Re-imagining Household Income, Housing, Wealth and Expenditure Data

In July 2021, the ABS started work to look at how we could deliver more frequent and insightful data on the economic circumstances of households. Our work is focused on:

  • re-designing the Household Expenditure Survey (HES) and the Survey of Income and Housing (SIH) to deliver better quality data and to make it easier for households to complete the surveys
  • making more use of administrative data to deliver insights and to reduce the number of questions we ask in our surveys
  • exploring the use of alternative big data sources, such as bank data.

Modernising ways to collect data from Australian households and making better use of existing data sources are organisational priorities for the ABS. The re-imagining project is helping deliver these priorities.

Survey re-design

The focus of survey re-design includes:

  • prioritising a digital-first approach
  • improving question flow and sequencing
  • sample design to maximise coverage across populations
  • making it easier for respondents to complete the survey
  • identifying where alternative data sources can replace questions.

While we have been looking to improve how we collect and release SIH and HES data, the fundamental goal remains the same; continuing to support primary uses of this data, including:

  • supporting the compilation of key economic indicators including the National Accounts, Consumer Prince Index (CPI) and Pensioner and Beneficiary Living Cost Index (PBLCI)
  • modelling the effects of taxation and income support systems on the cost of living and wellbeing for people and households
  • understanding the distribution of economic resources among private households
  • analysing the households most at risk of experiencing economic hardship.
Survey of Income and Housing

We have completed the re-design of the Survey of Income and Housing and the 2023-24 survey is underway. The re-designed survey includes:

  • a digital first approach that better aligns to the expectations of survey participants
  • an improved questionnaire with a reduced number of questions making it easier for people to accurately respond.

Some data that used to be collected in the survey will be replaced or supplemented with public sector data, including:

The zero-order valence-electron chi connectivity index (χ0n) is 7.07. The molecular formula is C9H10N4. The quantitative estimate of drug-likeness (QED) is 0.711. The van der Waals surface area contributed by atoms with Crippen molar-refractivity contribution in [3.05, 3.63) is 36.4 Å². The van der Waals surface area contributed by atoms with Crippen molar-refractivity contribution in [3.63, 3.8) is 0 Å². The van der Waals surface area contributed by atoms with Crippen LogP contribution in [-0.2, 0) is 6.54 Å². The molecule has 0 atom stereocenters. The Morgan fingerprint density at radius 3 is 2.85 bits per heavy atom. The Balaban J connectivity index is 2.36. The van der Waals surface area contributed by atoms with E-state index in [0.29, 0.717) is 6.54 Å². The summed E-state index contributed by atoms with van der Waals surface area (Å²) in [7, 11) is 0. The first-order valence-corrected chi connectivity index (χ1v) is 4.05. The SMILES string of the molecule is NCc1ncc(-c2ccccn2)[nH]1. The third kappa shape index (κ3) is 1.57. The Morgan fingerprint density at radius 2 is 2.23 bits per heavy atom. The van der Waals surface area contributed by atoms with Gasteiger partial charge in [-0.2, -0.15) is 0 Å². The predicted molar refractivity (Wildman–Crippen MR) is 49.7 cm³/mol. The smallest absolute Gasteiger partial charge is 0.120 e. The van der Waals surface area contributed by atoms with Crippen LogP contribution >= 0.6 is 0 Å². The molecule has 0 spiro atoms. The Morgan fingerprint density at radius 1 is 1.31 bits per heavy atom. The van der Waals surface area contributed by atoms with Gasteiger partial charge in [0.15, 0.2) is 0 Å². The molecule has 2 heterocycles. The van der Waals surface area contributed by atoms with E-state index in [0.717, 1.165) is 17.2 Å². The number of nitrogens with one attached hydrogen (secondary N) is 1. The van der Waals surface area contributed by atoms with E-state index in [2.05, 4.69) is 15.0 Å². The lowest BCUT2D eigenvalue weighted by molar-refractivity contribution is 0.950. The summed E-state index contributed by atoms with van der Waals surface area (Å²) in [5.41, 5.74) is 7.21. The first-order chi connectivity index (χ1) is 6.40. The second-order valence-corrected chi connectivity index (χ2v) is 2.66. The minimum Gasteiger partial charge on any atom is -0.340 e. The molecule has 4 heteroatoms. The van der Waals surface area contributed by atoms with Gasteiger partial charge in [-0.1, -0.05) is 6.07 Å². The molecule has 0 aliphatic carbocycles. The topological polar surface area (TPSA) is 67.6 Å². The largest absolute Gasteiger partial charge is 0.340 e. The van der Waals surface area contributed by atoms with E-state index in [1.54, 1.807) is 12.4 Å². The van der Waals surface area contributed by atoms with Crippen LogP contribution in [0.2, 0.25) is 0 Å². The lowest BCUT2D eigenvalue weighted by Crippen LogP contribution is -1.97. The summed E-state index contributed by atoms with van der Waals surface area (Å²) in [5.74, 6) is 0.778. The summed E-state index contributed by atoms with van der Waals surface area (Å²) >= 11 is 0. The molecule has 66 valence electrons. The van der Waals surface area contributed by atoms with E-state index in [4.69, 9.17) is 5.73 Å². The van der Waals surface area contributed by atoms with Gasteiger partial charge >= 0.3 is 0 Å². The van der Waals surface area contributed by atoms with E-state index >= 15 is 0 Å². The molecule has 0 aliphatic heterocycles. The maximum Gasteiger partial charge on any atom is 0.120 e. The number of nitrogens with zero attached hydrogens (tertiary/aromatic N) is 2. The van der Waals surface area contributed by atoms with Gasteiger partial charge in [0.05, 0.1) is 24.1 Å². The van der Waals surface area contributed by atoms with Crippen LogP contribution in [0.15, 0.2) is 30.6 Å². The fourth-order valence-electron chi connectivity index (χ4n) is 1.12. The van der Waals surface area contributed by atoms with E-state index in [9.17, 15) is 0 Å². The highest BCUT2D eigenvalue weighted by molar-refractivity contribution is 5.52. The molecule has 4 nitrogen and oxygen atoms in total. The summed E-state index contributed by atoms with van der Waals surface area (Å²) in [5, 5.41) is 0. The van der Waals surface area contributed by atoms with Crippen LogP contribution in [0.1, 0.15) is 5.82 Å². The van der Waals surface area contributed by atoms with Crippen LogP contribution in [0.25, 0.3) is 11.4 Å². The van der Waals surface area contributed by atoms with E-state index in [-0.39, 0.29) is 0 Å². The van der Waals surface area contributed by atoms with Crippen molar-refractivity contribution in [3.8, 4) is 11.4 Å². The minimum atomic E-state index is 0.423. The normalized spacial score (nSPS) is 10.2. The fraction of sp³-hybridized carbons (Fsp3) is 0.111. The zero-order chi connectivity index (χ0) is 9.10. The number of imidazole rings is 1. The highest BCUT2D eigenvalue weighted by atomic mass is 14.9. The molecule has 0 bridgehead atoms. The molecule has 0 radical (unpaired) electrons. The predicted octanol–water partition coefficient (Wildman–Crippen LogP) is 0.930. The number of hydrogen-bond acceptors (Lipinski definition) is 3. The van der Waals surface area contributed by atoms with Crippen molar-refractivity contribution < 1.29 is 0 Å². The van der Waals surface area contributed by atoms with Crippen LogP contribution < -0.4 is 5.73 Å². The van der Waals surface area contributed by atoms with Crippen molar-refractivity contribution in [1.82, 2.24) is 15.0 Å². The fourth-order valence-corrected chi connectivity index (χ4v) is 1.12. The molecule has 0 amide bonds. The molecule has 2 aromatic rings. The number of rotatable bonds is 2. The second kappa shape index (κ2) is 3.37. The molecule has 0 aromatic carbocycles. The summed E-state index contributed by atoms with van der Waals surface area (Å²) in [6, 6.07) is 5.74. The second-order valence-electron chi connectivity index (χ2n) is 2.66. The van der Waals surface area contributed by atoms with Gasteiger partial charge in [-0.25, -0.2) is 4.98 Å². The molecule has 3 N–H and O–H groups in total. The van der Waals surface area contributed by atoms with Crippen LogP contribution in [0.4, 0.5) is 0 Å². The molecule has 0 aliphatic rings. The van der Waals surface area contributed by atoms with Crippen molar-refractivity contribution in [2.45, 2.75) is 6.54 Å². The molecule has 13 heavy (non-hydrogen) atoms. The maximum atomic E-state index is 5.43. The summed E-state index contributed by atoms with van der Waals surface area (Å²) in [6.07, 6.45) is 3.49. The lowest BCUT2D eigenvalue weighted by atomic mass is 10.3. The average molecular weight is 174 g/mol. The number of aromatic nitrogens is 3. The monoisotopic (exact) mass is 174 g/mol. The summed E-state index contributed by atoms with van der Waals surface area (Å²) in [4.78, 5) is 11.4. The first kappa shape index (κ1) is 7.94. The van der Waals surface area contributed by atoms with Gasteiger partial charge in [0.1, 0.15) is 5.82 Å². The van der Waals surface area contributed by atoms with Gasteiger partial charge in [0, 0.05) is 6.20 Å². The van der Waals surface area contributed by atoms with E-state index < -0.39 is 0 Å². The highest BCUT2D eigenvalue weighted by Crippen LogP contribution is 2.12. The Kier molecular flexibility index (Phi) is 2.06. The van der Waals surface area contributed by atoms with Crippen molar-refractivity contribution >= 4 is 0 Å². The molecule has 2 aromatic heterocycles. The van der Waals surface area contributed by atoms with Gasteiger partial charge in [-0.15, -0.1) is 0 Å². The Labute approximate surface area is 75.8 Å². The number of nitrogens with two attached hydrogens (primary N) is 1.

• government payments
  • childcare
  • superannuation balances
  • student debts.

We have started work to design the 2025-26 survey. We will continue to focus on making it quicker and easier for people to complete the survey by improving what we ask and how much we ask about. We're also improving our processes so that we can reduce the time it takes to publish our findings.

Household expenditure data

The work to improve the collection of household expenditure data is challenging and is taking longer than we first planned. Our new plan is to conduct a Household Expenditure Survey in 2027-28.

Over the course of the re-imagining project to date, we have completed several proofs of concept to explore how we might:

  • reduce the volume of expenditure data we collect directly from households
  • make use of private sector, big data sources
  • underpin survey design with recall questions rather than a diary.

Research findings from this work include:

  • Transactional bank or financial data can't seamlessly replace all detailed expenditure data from surveys without extra information like breakdowns of spending by merchant type.
  • It may be possible to develop a hybrid transactional and survey dataset, producing metrics, by taking advantage of aspects of each source.
  • It's difficult for respondents to remember all of their purchases and that relying solely on respondent recall poses data quality and accuracy concerns.

The pathway to measuring household expenditure remains complex. We will provide further updates on the nature and content of our future household expenditure survey as more details become available.

Administrative and big data developments

Outside of HES and SIH, the ABS has leveraged big data sources to gain new insights into household finances. Some examples are:

Stakeholder engagement

The following publications summarise insights from consultation around this re-imagining project:

In 2022 we undertook a two phased co-design process with users including the Treasury, Reserve Bank of Australia, Australian Council of Social Services, and DSS. Phase 1 of the co-design process sought to capture the critical data requirements of both SIH and HES users. Phase 2 of this process enabled feedback on proposed content, elements of collection design, and planned uses of administrative data. 

In March 2023 we held a webinar updating stakeholders of the status of the re-imagining project.

In September 2023 we wrote to all stakeholders involved in the co-design process, giving an update on the new timings of HES data collection and what to expect next for the re-imagining project.

Keeping up to date

If you are interested in sharing your perspective on this project, please send an email to:

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